Peter Grooves on Japan

Magazine: Monkee Spectacular
Editor: Ralph Benner
Published:
Volume: 1
Issue: 11
Publisher: Laufer Publishing Co.
Pages: 30–31

Peter Tork

Peter’s pretty well-traveled. He’s up on a lot of languages, especially French, and he knows about many places. The United States is familiar to him, from New York to Los Angeles, and he’s been to England and France on tour. Also, he’s been studying like crazy many Eastern ways of life. But he still wants to keep on moving and seeing the world, learning about all kinds of people.

“I’d love to go to England and France again. Of course, when I go back to France, it won’t be as easy, because the Monkees show has just been sold over there and I won’t be able to walk around unrecognized like I could the first time.

Multi-lingual

“As far as languages go, besides French, I used to speak German. I learned a little Spanish when I was in Venezuela. My father was working in Caracas for a year and I was there with my family for six weeks right in the middle of my beatnik period.

“One place I’d really like to go is Persia. Now, the Indian style of thing is for a ‘guru’, or teacher, to gather his students around him. He sits cross-legged and teaches and they sit cross-legged and listen.

“But in Persia I’ve been told that you have what’s called a ‘Sufi’ which means a brother. These cats are also very hip and very aware. If you go to them and say ‘Listen, we want to gather around and have you just teach us your ideas,’ he’ll say ‘Beat it. If you want to watch me, you go stand a good distance off and watch me but don’t get in my way. I have my own life to lead’.”

All these places are very fascinating to Peter, but there’s one place that he wants to visit more than any other and that’s Japan.

Japan today

Peter Tork

“I think there’s something incredible happening in Japan today. It’s about the Japanese spirit and it doesn’t pertain to recent history. The last hundred years don’t count. But before that, the spirit was very evident. And again, just now, I think the spirit is coming to the fore.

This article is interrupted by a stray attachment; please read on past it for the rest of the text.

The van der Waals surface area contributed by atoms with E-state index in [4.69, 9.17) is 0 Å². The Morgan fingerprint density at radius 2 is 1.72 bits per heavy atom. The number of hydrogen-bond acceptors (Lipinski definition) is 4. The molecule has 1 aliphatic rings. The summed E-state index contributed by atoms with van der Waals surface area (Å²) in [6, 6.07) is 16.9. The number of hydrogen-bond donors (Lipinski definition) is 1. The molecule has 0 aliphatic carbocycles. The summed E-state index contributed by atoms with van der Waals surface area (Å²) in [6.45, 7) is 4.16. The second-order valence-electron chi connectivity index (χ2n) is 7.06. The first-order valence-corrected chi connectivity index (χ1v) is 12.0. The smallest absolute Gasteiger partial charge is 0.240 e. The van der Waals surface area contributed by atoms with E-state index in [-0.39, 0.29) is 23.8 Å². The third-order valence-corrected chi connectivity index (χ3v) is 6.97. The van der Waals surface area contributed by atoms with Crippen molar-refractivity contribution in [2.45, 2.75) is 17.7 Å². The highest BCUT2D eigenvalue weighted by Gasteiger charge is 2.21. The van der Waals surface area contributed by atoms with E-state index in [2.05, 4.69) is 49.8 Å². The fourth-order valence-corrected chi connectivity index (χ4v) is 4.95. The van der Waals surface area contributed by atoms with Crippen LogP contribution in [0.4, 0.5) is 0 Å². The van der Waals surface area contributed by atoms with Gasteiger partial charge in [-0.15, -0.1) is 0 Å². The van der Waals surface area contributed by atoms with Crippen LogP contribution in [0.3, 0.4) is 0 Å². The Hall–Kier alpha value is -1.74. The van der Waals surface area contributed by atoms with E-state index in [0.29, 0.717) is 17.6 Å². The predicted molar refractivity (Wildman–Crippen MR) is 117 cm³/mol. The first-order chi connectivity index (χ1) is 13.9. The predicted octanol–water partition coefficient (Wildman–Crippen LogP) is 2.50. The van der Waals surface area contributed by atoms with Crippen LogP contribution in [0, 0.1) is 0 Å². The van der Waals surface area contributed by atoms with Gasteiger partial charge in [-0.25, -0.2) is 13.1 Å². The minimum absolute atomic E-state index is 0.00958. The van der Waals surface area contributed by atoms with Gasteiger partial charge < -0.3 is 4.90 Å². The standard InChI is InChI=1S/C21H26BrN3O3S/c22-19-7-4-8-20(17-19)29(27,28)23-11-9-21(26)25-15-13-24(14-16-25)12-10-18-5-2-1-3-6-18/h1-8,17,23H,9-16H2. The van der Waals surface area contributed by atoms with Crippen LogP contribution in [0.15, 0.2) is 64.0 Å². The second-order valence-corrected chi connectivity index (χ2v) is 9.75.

“The Japanese are very simple, you know. Some people are now looking to India in their search for enlightenment because they think they can pick up a lot of help there. But I think the Indian way of life is a little too cluttered for my way of thinking.

“Of course I do enjoy Ravi Shankar’s Indian music but that’s because he’s a genius. He’s spent his lifetime just to involve me in his music and I’m very happy to let him do that. I dig involving myself in his music because it’s truly enlightening to hear.

“But the Japanese spirit and religious concept is much simpler than the Indian. They believe that awakening will come to you in a single second. It’ll just come to you in this great big flash, where it’s all at. It’s called the Doctrine of Sudden Enlightenment.

Learns languages

Peter Tork

“I’m now learning to speak Japanese from the Berlitz Japanese teacher. In the Berlitz school you’re only supposed to speak the language you’re learning, but sometimes we talk in English too. Some of the words I’ve learned are ‘empitzu’ which means ‘pencil,’ ‘Ohaio’ which means ‘Hello’ or ‘Hi’ and ‘Nihongo’ which means the Japanese language itself.

“When I go to Japan I’d like to go to Kyoto most of all. Kyoto is the former capital of Japan and it’s the center of the Zen Buddhists. Zen Buddhist temples are all over the place and I’d like to go there just to pick up on the vibrations.”

Without a doubt, Peter will make it to Japan before too long, because when he sets his mind to do something, it gets done. And after he gets there, the country will never be the same. Wherever Peter goes, he learns from the people he meets and the things he sees. But everyone who meets Peter always learns from him too! You can’t help it because he’s a super-fascinating person chock full of super-fascinating ideas!

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